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This would be the favorite holiday of the Capitalists if they weren’t too proud to mask it behind Christmas. It was so ironic to think that only a few hours ago they were all eating a thankful dinner with their families, projecting their gratefulness to the powers that be. But little had they realized the agendas of modern society had altered their thoughts to value ingrained hypocrisy as the norm. To be so thankful one day to become a greedy glutton the next? What a spectacle.

About three months ago I realized I needed to change this vicious circle. I knew others saw what I did as well. I could read their voices on soapbox forums plastered across the electronic screen that projected our world’s near-infinite database. I knew I was not alone, yet I knew none of us were trying to stop it. If none were brave enough to throw the first stone, I’d have to martyr myself to show all those ungrateful, brainwashed bastards that what they believed in was so tragically wrong. I knew I was destined to be like the modern consumer’s messiah, formed by the cosmos to shift the course of social norms and demonstrate the crooked agenda that controlled us via material goods.

My plans slowly came together like a jigsaw puzzle, all the pieces uniting to create a window into a beautiful future. I decided to take a job as night guard in my local all-purpose Superstore, which was one of the biggest one in United States located in Albany, New York. My job was as mundane as a stereotypical night guard job could be, restlessly watching the security cameras for any intruders, occasionally doing an on-foot perimeter sweep, and patiently waiting for sunrise to come. This was the job that allowed me to perfect my plan down to the most miniscule details. I knew exactly at what time the other guards were on shift and at what time they left. I knew which guards were least attentive. I memorized all the other guards’ perimeter sweep patterns - and I knew which spots they missed. I also recognized the blind spots of all the security cameras. There was a total of sixteen security cameras, and a total of twelve blind spots, mostly between the shelves that leaned against walls, and dark spots under rain gutters. Another thing that would be essential in my plan is how often the head of the security department checks the recording of the cameras. There was a monthly revision of film to make sure there were not any glitches and everything was in order. The other occasion that happened was when a crime was committed and evidence was needed. From 3 am to 4 am I was completely alone in the building, as this was when two guards had to swap positions - and later guard was rarely, if ever on time. These opportunities gave me time to surf the net through the computer that was facilitated to me.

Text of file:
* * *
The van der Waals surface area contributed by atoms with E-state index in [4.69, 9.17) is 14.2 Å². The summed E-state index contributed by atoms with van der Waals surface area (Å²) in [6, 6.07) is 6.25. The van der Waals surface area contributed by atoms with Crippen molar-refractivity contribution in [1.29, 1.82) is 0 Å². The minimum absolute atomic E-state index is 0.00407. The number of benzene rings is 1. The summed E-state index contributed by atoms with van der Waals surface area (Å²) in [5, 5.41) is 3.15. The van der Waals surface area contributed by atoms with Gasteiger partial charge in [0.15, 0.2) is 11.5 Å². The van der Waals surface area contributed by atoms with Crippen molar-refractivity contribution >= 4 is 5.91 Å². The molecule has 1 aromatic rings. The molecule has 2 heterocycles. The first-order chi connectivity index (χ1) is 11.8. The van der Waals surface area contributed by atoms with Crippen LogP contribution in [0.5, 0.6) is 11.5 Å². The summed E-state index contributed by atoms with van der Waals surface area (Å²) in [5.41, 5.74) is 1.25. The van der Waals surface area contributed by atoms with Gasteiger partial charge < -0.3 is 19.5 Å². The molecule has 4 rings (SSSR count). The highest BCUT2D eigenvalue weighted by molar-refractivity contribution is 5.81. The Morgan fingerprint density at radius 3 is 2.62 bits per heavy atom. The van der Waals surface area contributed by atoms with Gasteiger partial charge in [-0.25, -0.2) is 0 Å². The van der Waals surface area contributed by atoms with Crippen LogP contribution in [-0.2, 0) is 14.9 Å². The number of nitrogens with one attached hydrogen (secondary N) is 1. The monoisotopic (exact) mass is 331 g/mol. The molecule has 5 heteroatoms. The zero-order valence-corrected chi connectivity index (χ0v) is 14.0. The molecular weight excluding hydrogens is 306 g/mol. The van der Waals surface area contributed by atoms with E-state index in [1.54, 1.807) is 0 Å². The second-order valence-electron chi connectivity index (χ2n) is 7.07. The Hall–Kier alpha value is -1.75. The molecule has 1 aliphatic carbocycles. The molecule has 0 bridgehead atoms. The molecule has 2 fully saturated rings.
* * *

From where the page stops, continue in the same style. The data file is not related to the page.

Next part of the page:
Yet I was not naive in how the internet regulations function. I took the liberty to install an anonymity feature that would allow me to scour the part of the internet known as “the dark web”. It was in this illicit, anonymous side of the internet where I received all my support and help. I found a plethora of sources that allowed me to hone the craft of homemade weaponry. Everything from basic knives to automatic weapons were at my fingertips if I had the right hardware and the patience to follow each meticulous detail.  Yet my favorite thing to study up on where the explosives, toxic gases, and not to mention home-cooked drugs. It could all be ready with a few minute chemical combinations and the right type of packaging.  

Once in a while I would find myself starting at my drab work companions. They were so naive and oblivious to the true of their world. They would try to approach me with normal conversation, but I would answer to their questions with nothing more than a monosyllable. Yet I knew I could charm my superiors into trusting me and liking me. I was a great enigma to all my co-workers. They would all desperately attempt to get me to know better, grasping to know me intimately, but I had no interest in such affairs.